, Jr.,
Gilbert
E
.
Breast cancer following radiotherapy and chemotherapy among young women with Hodgkin disease
.
JAMA
.
2003
;
290
:
465
75
.
20
Hancock
SL
,
Tucker
MA
,
Hoppe
RT
.
Factors affecting late mortality from heart disease after treatment of Hodgkin's disease
.
JAMA
.
1993
;
270
:
1949
55
.
21
Galloway
TJ
,
Indelicato
DJ
,
Amdur
RJ
,
Swanson
EL
,
Morris
CG
,
Marcus
RB
.
Favorable outcomes of pediatric patients treated with radiotherapy to the central nervous system who develop radiation-induced meningiomas
.
Int J Radiat Oncol Biol Phys
.
2011
;
79
:
117
20
.
22
Constine
LS
,
Tarbell
N
,
Hudson
MM
,
Schwartz
C
,
Fisher
SG
,
Muhs
AG
,
Basu
SK
,
Kun
LE
,
Ng
A
,
Mauch
P
,
Sandhu
A
,
Culakova
E
,
Lyman
G
,
Mendenhall
N
.
Subsequent malignancies in children treated for Hodgkin's disease: associations with gender and radiation dose
.
Int J Radiat Oncol Biol Phys
.
2008
;
72
:
24
33
.
23
Guerin
S
,
Guibout
C
,
Shamsaldin
A
,
Dondon
MG
,
Diallo
I
,
Hawkins
M
,
Oberlin
O
,
Hartmann
O
,
Michon
J
,
Le Deley
MC
,
de Vathaire
F
.
Concomitant chemo-radiotherapy and local dose of radiation as risk factors for second malignant neoplasms after solid cancer in childhood: a case-control study
.
Int J Cancer
.
2007
;
120
:
96
102
.
24
De Bruin
ML
,
Sparidans
J
,
van't Veer
MB
,
Noordijk
EM
,
Louwman
MW
,
Zijlstra
JM
,
van den Berg
H
,
Russell
NS
,
Broeks
A
,
Baaijens
MH
,
Aleman
BM
,
van Leeuwen
FE
.
Breast cancer risk in female survivors of Hodgkin's lymphoma: lower risk after smaller radiation volumes
.
J Clin Oncol
.
2009
;
27
:
4239
46
.
25
Dorffel
W
,
Luders
H
,
Ruhl
U
,
Albrecht
M
,
Marciniak
H
,
Parwaresch
R
,
Potter
R
,
Schellong
G
,
Schwarze
EW
,
Wickmann
L
.
Preliminary results of the multicenter trial GPOH-HD 95 for the treatment of Hodgkin's disease in children and adolescents: analysis and outlook
.
Klin Padiatr
.
2003
;
215
:
139
45
.
26
Chera
BS
,
Rodriguez
C
,
Morris
CG
,
Louis
D
,
Yeung
D
,
Li
Z
,
Mendenhall
NP
.
Dosimetric comparison of three different involved nodal irradiation techniques for stage II Hodgkin's lymphoma patients: conventional radiotherapy, intensity-modulated radiotherapy, and three-dimensional proton radiotherapy
.
Int J Radiat Oncol Biol Phys
.
2009
;
75
:
1173
80
.
27
Hoppe
BS
,
Flampouri
S
,
Su
Z
,
Morris
CG
,
Latif
N
,
Dang
NH
,
Lynch
J
,
Li
Z
,
Mendenhall
NP
.
Consolidative involved-node proton therapy for Stage IA-IIIB mediastinal Hodgkin lymphoma: preliminary dosimetric outcomes from a Phase II study
.
Int J Radiat Oncol Biol Phys
.
2012
;
83
:
260
7
.
28
Specht
L
,
Yahalom
J
,
Illidge
T
,
Berthelsen
AK
,
Constine
LS
,
Eich
HT
,
Girinsky
T
,
Hoppe
RT
,
Mauch
P
,
Mikhaeel
NG
,
Ng
A
.
Modern Radiation Therapy for Hodgkin Lymphoma: Field and Dose Guidelines From the International Lymphoma Radiation Oncology Group (ILROG)
.
Int J Radiat Oncol Biol Phys
.
2013
.
29
Girinsky
T
,
van der Maazen
R
,
Specht
L
,
Aleman
B
,
Poortmans
P
,
Lievens
Y
,
Meijnders
P
,
Ghalibafian
M
,
Meerwaldt
J
,
Noordijk
E
.
Involved-node radiotherapy (INRT) in patients with early Hodgkin lymphoma: concepts and guidelines
.
Radiother Oncol
.
2006
;
79
:
270
7
.
30
Behringer
K
,
Josting
A
,
Schiller
P
,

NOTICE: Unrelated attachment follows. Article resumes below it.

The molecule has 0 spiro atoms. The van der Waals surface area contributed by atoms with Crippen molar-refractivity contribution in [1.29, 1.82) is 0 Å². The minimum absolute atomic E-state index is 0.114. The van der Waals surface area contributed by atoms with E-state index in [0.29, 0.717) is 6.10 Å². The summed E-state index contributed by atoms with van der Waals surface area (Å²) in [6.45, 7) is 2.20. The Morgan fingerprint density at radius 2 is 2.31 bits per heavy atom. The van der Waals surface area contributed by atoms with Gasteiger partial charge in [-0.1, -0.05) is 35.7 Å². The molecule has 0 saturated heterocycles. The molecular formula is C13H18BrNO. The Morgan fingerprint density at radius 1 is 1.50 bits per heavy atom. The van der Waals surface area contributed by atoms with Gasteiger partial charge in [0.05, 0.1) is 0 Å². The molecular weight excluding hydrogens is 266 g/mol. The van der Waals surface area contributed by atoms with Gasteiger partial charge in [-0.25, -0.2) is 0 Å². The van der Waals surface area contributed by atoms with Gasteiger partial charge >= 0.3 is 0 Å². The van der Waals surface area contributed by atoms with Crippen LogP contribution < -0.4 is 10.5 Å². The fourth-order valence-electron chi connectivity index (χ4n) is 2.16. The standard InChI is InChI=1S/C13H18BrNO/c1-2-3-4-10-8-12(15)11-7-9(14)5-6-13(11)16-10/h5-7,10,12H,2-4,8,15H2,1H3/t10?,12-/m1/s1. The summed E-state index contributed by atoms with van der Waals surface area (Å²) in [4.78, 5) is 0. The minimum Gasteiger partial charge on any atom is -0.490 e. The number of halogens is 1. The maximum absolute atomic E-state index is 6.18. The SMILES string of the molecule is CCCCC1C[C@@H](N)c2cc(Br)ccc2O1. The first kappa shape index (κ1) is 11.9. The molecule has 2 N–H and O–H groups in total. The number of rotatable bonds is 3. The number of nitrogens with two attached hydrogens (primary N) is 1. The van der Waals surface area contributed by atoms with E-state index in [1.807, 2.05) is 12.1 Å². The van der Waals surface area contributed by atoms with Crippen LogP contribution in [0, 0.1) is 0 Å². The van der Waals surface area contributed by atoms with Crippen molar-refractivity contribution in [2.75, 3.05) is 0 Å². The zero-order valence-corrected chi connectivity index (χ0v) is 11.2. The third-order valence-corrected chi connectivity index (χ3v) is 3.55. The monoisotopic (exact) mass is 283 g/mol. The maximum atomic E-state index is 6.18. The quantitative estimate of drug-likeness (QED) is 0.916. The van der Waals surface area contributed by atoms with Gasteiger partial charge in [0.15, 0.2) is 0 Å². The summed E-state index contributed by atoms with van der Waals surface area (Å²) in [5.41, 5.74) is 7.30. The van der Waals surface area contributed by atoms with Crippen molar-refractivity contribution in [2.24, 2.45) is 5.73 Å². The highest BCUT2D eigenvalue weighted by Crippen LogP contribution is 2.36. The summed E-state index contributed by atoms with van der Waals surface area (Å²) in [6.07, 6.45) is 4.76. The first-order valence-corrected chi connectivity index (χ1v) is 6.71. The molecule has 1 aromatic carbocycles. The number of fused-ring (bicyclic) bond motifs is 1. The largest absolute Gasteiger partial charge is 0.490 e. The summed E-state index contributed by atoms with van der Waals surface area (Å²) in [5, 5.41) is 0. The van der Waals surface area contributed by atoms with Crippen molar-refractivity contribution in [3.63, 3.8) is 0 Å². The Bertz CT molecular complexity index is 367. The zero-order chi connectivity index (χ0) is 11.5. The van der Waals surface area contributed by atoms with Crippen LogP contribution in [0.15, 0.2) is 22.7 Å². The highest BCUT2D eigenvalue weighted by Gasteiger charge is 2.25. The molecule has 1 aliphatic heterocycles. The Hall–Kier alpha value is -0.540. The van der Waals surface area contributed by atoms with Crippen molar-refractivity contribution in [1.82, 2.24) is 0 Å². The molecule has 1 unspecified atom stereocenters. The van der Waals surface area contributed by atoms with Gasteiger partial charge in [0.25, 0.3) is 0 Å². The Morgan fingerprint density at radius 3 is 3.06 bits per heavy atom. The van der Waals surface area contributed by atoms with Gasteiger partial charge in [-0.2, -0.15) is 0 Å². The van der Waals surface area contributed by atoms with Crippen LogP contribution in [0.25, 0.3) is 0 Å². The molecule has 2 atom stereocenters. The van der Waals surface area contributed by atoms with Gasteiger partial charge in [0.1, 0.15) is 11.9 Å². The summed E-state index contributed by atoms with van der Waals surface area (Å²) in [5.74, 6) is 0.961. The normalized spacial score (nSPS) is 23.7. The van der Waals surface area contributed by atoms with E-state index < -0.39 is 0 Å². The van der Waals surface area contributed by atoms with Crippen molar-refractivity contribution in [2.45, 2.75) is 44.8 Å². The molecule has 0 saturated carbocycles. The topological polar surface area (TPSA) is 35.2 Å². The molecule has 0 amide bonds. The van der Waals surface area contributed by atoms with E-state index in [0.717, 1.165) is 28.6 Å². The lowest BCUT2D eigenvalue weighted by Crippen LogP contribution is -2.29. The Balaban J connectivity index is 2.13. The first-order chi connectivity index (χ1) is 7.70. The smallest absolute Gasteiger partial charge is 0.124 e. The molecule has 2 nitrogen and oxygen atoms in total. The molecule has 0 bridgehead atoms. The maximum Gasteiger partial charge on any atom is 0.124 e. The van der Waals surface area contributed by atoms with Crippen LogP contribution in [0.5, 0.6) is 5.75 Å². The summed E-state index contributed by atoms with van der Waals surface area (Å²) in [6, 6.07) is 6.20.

Eich
HT
,
Bredenfeld
H
,
Diehl
V
,
Engert
A
,
Group GHLS. Solid tumors in patients treated for Hodgkin's disease: a report from the German Hodgkin Lymphoma Study Group
.
Ann Oncol
.
2004
;
15
:
1079
85
.
31
Andolino
DL
,
Hoene
T
,
Xiao
L
,
Buchsbaum
J
,
Chang
AL
.
Dosimetric comparison of involved-field three-dimensional conformal photon radiotherapy and breast-sparing proton therapy for the treatment of Hodgkin's lymphoma in female pediatric patients
.
Int J Radiat Oncol Biol Phys
.
2011
;
81
:
e667
71
.
32
Knijnenburg
SL
,
Mulder
RL
,
Schouten-Van Meeteren
AY
,
Bokenkamp
A
,
Blufpand
H
,
van Dulmen-den Broeder
E
,
Veening
MA
,
Kremer
LC
,
Jaspers
MW
.
Early and late renal adverse effects after potentially nephrotoxic treatment for childhood cancer
.
Cochrane Database Syst Rev
.
2013
;
10
:
CD008944
.
33
Hudson
MM
,
Ness
KK
,
Gurney
JG
,
Mulrooney
DA
,
Chemaitilly
W
,
Krull
KR
,
Green
DM
,
Armstrong
GT
,
Nottage
KA
,
Jones
KE
,
Sklar
CA
,
Srivastava
DK
,
Robison
LL
.
Clinical ascertainment of health outcomes among adults treated for childhood cancer
.
JAMA
.
2013
;
309
:
2371
81
.
34
Kenney
LB
,
Nancarrow
CM
,
Najita
J
,
Vrooman
LM
,
Rothwell
M
,
Recklitis
C
,
Li
FP
,
Diller
L
.
Health status of the oldest adult survivors of cancer during childhood
.
Cancer
.
2010
;
116
:
497
505
.
35
de Vathaire
F
,
El-Fayech
C
,
Ben Ayed
FF
,
Haddy
N
,
Guibout
C
,
Winter
D
,
Thomas-Teinturier
C
,
Veres
C
,
Jackson
A
,
Pacquement
H
,
Schlumberger
M
,
Hawkins
M
,
Diallo
I
,
Oberlin
O
.
Radiation dose to the pancreas and risk of diabetes mellitus in childhood cancer survivors: a retrospective cohort study
.
Lancet Oncol
.
2012
;
13
:
1002
10
.
36
Hall
EJ
.
Intensity-modulated radiation therapy, protons, and the risk of second cancers
.
Int J Radiat Oncol Biol Phys
.
2006
;
65
:
1
7
.
37
Schneider
U
,
Agosteo
S
,
Pedroni
E
,
Besserer
J
.
Secondary neutron dose during proton therapy using spot scanning
.
Int J Radiat Oncol Biol Phys
.
2002
;
53
:
244
51
.
38
Moravek
Z
,
Bogner
L
.
Analysis of the physical interactions of therapeutic proton beams in water with the use of Geant4 Monte Carlo calculations
.
Z Med Phys
.
2009
;
19
:
174
81
.
39
Shin
D
,
Yoon
M
,
Kwak
J
,
Shin
J
,
Lee
SB
,
Park
SY
,
Park
S
,
Kim
DY
,
Cho
KH
.
Secondary neutron doses for several beam configurations for proton therapy
.
Int J Radiat Oncol Biol Phys
.
2009
;
74
:
260
5
.
40
Chung
CS
,
Keating
N
,
Yock
T
,
Tarbell
NJ
.
Comparative analysis of second malignancy risk in patients with proton therapy versus conventional photon therapy
.
Int J Radiat Oncol Biol Phys
.
2008
;
72
:
S8
.